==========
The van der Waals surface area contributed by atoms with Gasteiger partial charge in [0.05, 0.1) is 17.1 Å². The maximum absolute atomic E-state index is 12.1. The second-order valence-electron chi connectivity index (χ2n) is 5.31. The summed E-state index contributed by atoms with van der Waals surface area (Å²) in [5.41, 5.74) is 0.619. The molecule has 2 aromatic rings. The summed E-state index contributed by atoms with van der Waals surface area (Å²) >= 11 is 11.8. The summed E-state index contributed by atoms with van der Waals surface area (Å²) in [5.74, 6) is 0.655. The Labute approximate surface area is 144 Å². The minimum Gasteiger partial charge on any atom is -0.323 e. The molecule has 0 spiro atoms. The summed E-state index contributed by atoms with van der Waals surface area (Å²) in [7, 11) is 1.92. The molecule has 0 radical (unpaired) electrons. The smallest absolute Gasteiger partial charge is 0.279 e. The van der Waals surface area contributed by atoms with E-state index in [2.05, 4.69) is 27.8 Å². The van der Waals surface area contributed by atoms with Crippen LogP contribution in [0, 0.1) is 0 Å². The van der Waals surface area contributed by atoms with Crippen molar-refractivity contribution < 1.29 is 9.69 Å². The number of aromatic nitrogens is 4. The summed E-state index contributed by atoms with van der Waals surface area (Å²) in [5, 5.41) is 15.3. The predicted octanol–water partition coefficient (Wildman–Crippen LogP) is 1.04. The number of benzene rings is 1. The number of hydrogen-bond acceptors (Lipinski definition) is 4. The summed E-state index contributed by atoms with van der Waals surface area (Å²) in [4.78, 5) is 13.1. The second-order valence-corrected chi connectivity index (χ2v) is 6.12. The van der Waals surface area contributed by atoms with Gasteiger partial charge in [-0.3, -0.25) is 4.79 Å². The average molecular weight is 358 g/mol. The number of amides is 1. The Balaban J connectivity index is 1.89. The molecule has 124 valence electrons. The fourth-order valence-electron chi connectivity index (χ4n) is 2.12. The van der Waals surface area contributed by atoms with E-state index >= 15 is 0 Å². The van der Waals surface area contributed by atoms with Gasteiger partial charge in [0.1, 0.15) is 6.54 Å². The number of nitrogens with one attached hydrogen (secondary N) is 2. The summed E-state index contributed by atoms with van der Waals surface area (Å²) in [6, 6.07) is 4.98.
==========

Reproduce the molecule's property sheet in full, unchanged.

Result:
The van der Waals surface area contributed by atoms with Gasteiger partial charge in [0.05, 0.1) is 17.1 Å². The maximum absolute atomic E-state index is 12.1. The second-order valence-electron chi connectivity index (χ2n) is 5.31. The summed E-state index contributed by atoms with van der Waals surface area (Å²) in [5.41, 5.74) is 0.619. The molecule has 2 aromatic rings. The summed E-state index contributed by atoms with van der Waals surface area (Å²) >= 11 is 11.8. The summed E-state index contributed by atoms with van der Waals surface area (Å²) in [5.74, 6) is 0.655. The Labute approximate surface area is 144 Å². The minimum Gasteiger partial charge on any atom is -0.323 e. The molecule has 0 spiro atoms. The summed E-state index contributed by atoms with van der Waals surface area (Å²) in [7, 11) is 1.92. The molecule has 0 radical (unpaired) electrons. The smallest absolute Gasteiger partial charge is 0.279 e. The van der Waals surface area contributed by atoms with E-state index in [2.05, 4.69) is 27.8 Å². The van der Waals surface area contributed by atoms with Crippen LogP contribution in [0, 0.1) is 0 Å². The van der Waals surface area contributed by atoms with Crippen molar-refractivity contribution < 1.29 is 9.69 Å². The number of aromatic nitrogens is 4. The summed E-state index contributed by atoms with van der Waals surface area (Å²) in [5, 5.41) is 15.3. The predicted octanol–water partition coefficient (Wildman–Crippen LogP) is 1.04. The number of benzene rings is 1. The number of hydrogen-bond acceptors (Lipinski definition) is 4. The summed E-state index contributed by atoms with van der Waals surface area (Å²) in [4.78, 5) is 13.1. The second-order valence-corrected chi connectivity index (χ2v) is 6.12. The van der Waals surface area contributed by atoms with Gasteiger partial charge in [-0.3, -0.25) is 4.79 Å². The average molecular weight is 358 g/mol. The number of amides is 1. The Balaban J connectivity index is 1.89. The molecule has 124 valence electrons. The fourth-order valence-electron chi connectivity index (χ4n) is 2.12. The van der Waals surface area contributed by atoms with E-state index >= 15 is 0 Å². The van der Waals surface area contributed by atoms with Gasteiger partial charge in [0.1, 0.15) is 6.54 Å². The number of nitrogens with one attached hydrogen (secondary N) is 2. The summed E-state index contributed by atoms with van der Waals surface area (Å²) in [6, 6.07) is 4.98.